Children as Library Donors

There are many opportunities to encourage youth philanthropy responsibly

Some librarians feel it is manipulative to incite children to give. Given the affinity between many youngsters and children's librarians, there is certainly potential for exploitation if a hard sell is part of routine encounters and programs. However, there are many opportunities to encourage youth philanthropy responsibly, and, done with a light touch, youth donations of time, resources or money have long-reaching benefits. Research has shown that youth philanthropy generates lifelong interest in nonprofits, volunteering and donations. Giving habits started young continue into adulthood - benefitting us all.

Standards published by the Association of Fundraising Professionals state:

Members shall not exploit any relationship with a donor, prospect, volunteer, or employee for the benefit of the member or the member's organization.

How We Encourage Youth Philanthropy at Schlow Centre Region Library in State College, PA

  • Donation boxes in the shape of animals raise $1,200 annually. The "Big Belly Banks" capture spare change in a fun way at service desks and return much on the initial investment of $55-$150. Originally intended to capture income only during high-use periods in the summer, the banks became part of Library visit rituals and their popularity earned them a permanent place in the library.
  • The annual summer Central Pennsylvania Festival of the Arts in State College includes a day where youth artists sell their creations in a street art fair. Several young artists, including brothers who made and sold original bookmarks, have donated their proceeds to the Library.
  • With no prompting from the Library, several children have donated cash gifts from their birthday parties for the purchase of Library materials. The Library has widely promoted these unsolicited gifts which have been covered by local media and led to additional giving. The stories behind the donations underline the effectiveness of appeals "to the heart".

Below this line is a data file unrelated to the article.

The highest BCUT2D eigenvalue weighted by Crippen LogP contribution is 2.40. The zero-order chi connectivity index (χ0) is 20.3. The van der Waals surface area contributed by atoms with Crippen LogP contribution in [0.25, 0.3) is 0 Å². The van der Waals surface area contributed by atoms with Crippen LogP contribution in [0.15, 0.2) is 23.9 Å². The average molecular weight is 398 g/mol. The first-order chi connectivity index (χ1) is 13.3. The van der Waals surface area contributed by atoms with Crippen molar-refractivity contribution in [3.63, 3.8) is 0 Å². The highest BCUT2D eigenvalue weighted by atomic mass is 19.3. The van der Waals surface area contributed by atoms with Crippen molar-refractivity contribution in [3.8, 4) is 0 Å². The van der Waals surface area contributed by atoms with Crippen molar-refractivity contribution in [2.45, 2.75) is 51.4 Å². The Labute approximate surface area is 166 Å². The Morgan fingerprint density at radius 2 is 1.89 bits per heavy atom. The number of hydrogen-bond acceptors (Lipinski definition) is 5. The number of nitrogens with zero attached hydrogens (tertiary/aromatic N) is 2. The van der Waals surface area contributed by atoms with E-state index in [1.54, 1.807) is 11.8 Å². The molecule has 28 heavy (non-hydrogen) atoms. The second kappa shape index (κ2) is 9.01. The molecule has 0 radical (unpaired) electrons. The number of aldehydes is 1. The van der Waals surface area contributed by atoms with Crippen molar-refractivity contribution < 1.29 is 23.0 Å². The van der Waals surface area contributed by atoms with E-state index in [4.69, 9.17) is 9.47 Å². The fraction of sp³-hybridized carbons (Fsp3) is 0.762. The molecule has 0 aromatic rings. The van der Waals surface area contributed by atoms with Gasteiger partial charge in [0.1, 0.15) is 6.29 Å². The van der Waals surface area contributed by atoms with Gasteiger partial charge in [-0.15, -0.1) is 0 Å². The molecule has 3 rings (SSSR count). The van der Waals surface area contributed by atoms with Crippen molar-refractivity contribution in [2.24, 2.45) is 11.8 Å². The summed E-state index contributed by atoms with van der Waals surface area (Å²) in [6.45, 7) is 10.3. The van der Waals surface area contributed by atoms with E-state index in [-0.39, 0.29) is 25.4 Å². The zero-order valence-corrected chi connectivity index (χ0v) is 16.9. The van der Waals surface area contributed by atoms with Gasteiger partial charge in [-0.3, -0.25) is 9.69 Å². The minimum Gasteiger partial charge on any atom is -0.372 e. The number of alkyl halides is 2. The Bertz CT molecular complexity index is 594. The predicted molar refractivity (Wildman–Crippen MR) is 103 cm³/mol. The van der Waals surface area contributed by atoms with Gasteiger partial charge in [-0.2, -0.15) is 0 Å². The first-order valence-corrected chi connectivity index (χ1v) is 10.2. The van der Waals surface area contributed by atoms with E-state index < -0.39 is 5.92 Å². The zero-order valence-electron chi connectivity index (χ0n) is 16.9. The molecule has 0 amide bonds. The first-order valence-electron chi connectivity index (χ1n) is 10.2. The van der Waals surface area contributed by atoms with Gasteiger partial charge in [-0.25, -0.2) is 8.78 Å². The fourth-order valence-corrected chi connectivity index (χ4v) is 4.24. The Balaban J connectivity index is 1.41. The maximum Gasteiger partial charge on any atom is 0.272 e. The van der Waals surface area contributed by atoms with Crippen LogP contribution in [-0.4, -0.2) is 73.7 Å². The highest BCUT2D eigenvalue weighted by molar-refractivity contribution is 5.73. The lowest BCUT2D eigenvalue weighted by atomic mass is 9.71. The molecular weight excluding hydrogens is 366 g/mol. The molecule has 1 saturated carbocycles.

• The Library originally omitted juvenile card holders from the mailed annual fund drive. However, after several donations from youth who inadvertently received the appeal, the Library is reconsidering its approach. Families without adult cardholders were receptive to the children receiving the appeal.
  • A limited number of youth volunteers are accepted during the summer to assist with the Summer Reading Program.

Other Philanthropic Activities for Youth

Other libraries have suggested other activities that have yielded positive results.

  • Junior Friends of the Library groups typically focus on library volunteering, craft and other programs, and peer projects such as book drives. Their service often generates family and friend gifts to the library of choice.
  • Scout and other youth groups provide volunteers, manpower for projects, and have incentives to purchase named books related to their causes and projects. Especially for troops that meet at a library location, this seems a natural fit.

Has your library fundraising policies that include younger library users? Do you have additional ideas to contribute?